Rocky Mountain Tight Ends

Rocky Mountain College tight ends Darneail Jenkins (left) and Brandon Mosley share a laugh before practice this week.

BILLINGS — Their teammates playfully call them “Mutts.”

They are tight ends, a mashup of an offensive lineman and a wide receiver.

And while they have no position coach to call their own, when the whistle blows, Brandon Mosley and Darneail Jenkins are the big dogs on the football field.

The two Rocky Mountain College seniors are similar in many ways and in many ways have their differences.

Both are California-born, Mosley in southern and Jenkins in northern, and both are large — Mosley is 6-foot-4, 238 pounds, while Jenkins is 6-5, 250. Possessing great hands, the two are go-to receivers when the Battlin’ Bears need a clutch catch.

The two also had their college football careers interrupted for a full year before finding a home in Billings.

Mosley, of Fontana, California, spent a little more than two seasons with Colorado State-Pueblo, an NCAA Division II program before the coaches cut him. “Lack of progress,’ they told him.

The now 24-year-old spent a year working in warehouses for Under Armour and Toys "R" Us.

“I missed football,” said Mosley.

Urged by his father Chris to get back in the game, Mosley played for Chaffey College, the same place his father played. Former Rocky offensive lineman Kiyoshi Harris, now an assistant coach for Independence Community College in Kansas, recommended Mosley to the Battlin’ Bears coaches.

“Nothing, I knew nothing,” he said of the school located in south-central Montana.

Jenkins, of West Pittsburg, California, now known as Bay Point, started his career at Laney Junior College. He committed to Colorado State but was derailed by grades.

“My fault,” he said.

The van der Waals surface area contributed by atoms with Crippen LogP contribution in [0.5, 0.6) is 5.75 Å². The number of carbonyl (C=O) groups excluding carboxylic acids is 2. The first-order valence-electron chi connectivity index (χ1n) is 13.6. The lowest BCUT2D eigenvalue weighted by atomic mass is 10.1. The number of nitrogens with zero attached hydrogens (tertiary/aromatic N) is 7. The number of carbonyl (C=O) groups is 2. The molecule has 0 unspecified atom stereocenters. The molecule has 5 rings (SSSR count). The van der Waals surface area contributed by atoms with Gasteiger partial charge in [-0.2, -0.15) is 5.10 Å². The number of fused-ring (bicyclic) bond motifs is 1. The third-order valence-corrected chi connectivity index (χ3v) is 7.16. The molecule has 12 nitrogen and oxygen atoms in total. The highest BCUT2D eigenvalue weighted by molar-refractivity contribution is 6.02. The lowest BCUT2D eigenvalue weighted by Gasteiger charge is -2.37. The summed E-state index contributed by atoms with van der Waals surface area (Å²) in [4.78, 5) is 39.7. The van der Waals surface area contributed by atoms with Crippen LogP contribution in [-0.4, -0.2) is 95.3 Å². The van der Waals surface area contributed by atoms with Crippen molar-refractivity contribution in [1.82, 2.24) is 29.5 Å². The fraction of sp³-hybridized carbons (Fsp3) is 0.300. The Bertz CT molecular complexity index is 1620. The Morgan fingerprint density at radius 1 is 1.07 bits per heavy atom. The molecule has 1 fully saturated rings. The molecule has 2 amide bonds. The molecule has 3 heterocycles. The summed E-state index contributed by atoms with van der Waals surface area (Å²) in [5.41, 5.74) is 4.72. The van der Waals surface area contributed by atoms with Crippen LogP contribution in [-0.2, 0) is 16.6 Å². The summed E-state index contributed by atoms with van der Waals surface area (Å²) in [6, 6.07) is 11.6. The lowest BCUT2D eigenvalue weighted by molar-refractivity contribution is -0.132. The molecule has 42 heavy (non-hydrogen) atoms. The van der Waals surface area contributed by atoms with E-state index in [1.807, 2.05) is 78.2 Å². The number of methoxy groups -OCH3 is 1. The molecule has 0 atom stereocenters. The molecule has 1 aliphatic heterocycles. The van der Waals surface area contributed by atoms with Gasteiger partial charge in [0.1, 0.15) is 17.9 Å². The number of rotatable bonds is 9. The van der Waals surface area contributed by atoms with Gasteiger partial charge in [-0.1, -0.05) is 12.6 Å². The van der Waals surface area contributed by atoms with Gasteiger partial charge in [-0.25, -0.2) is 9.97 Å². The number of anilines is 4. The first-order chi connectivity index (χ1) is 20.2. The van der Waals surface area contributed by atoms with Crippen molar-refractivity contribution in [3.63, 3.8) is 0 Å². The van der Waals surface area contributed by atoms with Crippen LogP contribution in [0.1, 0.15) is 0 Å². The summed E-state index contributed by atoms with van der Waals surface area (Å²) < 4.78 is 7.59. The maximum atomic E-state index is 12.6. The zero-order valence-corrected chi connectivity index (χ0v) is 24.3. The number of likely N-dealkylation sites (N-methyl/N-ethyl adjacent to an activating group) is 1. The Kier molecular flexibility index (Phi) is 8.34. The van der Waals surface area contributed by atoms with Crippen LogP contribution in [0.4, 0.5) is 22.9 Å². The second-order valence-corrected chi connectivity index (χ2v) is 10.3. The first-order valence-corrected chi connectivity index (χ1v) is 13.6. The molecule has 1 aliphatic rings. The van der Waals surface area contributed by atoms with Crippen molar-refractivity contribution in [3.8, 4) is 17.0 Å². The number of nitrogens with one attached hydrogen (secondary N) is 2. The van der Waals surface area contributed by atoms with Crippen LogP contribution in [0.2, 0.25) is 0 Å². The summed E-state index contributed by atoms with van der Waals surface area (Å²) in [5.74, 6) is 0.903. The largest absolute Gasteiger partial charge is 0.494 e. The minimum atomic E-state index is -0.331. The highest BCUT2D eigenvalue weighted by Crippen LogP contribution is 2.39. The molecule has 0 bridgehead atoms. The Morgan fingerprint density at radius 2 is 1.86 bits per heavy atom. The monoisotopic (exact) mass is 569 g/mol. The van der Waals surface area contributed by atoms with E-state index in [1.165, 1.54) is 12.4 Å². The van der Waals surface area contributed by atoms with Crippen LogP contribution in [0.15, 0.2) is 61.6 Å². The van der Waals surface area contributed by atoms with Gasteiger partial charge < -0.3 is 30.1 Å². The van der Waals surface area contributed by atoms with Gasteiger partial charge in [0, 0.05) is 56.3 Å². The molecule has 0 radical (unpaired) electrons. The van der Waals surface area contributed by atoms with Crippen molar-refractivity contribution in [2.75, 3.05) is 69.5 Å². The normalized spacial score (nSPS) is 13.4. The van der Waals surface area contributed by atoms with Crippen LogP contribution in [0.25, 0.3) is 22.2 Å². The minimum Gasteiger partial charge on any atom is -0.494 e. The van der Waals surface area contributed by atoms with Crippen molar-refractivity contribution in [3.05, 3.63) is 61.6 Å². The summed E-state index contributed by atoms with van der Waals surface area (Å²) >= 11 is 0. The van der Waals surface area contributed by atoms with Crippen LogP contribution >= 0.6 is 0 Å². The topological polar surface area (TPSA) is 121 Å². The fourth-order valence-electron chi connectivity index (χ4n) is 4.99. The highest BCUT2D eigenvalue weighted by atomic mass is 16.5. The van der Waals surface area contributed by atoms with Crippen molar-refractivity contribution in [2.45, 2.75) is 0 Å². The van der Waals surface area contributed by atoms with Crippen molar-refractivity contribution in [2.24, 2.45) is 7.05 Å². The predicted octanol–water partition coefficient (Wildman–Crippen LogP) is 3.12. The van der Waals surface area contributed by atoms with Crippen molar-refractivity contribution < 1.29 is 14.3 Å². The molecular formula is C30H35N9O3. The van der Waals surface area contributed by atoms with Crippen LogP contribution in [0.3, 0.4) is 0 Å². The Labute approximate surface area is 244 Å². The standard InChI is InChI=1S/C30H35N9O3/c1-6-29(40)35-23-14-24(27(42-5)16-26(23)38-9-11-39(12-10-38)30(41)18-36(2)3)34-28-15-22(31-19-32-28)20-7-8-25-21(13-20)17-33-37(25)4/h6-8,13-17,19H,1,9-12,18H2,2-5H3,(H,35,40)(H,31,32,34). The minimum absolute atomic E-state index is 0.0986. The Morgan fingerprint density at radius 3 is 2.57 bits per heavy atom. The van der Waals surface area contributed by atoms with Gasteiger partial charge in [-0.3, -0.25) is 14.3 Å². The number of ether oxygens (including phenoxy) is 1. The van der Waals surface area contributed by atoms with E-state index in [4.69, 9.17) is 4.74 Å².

The 22-year-old Jenkins also sat out a year, working as a manager at a Burger King and valet at a Marriott hotel. He was already contemplating life without football.

“I thought I was done,” Jenkins said. “I was trying to find a good job when coach P (Jared Petrino) called me. I knew about Montana and Montana State but not Rocky. Of anything, I knew it was cold up here.”

Mosley is the more reserved of the two, prefacing his answers with an “Oohh,” while leaning forward or back in his chair. “He opens up after a while,” Jenkins said.

“He’s really a good teacher, especially with the younger guys,” said Rocky coach Jason Petrino of Mosley. “Brandon might speak softly, but he is well respected on our team.”

Jenkins is the more gregarious of the two, comfortable in any setting. He’s known to give nicknames to all he meets on campus. “Everybody has a nickname,” Jenkins said. He calls Mosley “Money Mos.” Jenkins’ own nickname is “Big Bruh.”

“Darneail has got one of the most unique personalities,” Petrino said. “He gets along with everybody.”

During practices, the two will spend time the offensive linemen, wide receivers and quarterbacks.

Jenkins has caught 28 passes this season, six for touchdowns. Mosley, taking a more blocking role this season, has 13 receptions and one score.